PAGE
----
How does "Barn Burning" reflect social conditions of a specific time and place or of universal social conditions?

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Doug Stuva | High School Teacher | (Level 1) Educator Emeritus

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Faulkner sets his fiction in the South after the Civil War.  His Southern Gothic world features a crashed Southern economy.  Abner is a tenant farmer--he is at the bottom of the lowest economic class, at least for whites. 

In his situation, there is little Abner could ever do to raise himself up the economic ladder.  Money and jobs are scarce.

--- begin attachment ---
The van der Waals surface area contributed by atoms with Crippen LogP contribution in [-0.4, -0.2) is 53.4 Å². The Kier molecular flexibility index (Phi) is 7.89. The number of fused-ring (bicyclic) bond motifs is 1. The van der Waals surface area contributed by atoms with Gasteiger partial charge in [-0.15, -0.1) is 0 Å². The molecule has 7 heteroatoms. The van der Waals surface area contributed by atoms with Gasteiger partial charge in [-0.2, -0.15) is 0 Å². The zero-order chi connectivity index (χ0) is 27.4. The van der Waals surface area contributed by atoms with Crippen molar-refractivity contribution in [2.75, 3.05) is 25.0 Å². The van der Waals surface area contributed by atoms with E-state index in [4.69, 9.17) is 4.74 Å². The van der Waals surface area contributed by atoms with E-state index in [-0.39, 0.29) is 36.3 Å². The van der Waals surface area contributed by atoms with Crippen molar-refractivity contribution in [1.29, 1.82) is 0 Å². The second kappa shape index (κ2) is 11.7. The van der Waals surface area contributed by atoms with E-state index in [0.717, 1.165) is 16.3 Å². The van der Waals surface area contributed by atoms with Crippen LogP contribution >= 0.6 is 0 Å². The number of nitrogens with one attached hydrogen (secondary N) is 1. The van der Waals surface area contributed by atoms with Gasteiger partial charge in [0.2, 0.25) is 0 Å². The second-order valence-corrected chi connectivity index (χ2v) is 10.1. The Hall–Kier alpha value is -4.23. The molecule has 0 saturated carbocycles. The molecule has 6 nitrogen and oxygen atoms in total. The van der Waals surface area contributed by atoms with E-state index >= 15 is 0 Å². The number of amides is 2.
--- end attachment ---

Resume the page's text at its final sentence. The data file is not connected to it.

Abner, of course, refuses to play along.  He refuses to be dumped on.  He will not relinquish his dignity.  He maintains it by avenging insults with fire--by burning barns.

Of course, Abner is obnoxious and ignorant and abusive and simple-minded (at least in some respects), and his idea of what an insult is needs some heavy refining.  But still, Abner is a bit noble.  A man attempting to hold on to his dignity usually commands respect from a reader.

Of course, the South after the Civil War is not the only place and time that contains people in Abner's position.  I doubt that a society has ever existed that this story wouldn't apply to.  The story is specifically about the South, but by extension applies to every place else, as well.   

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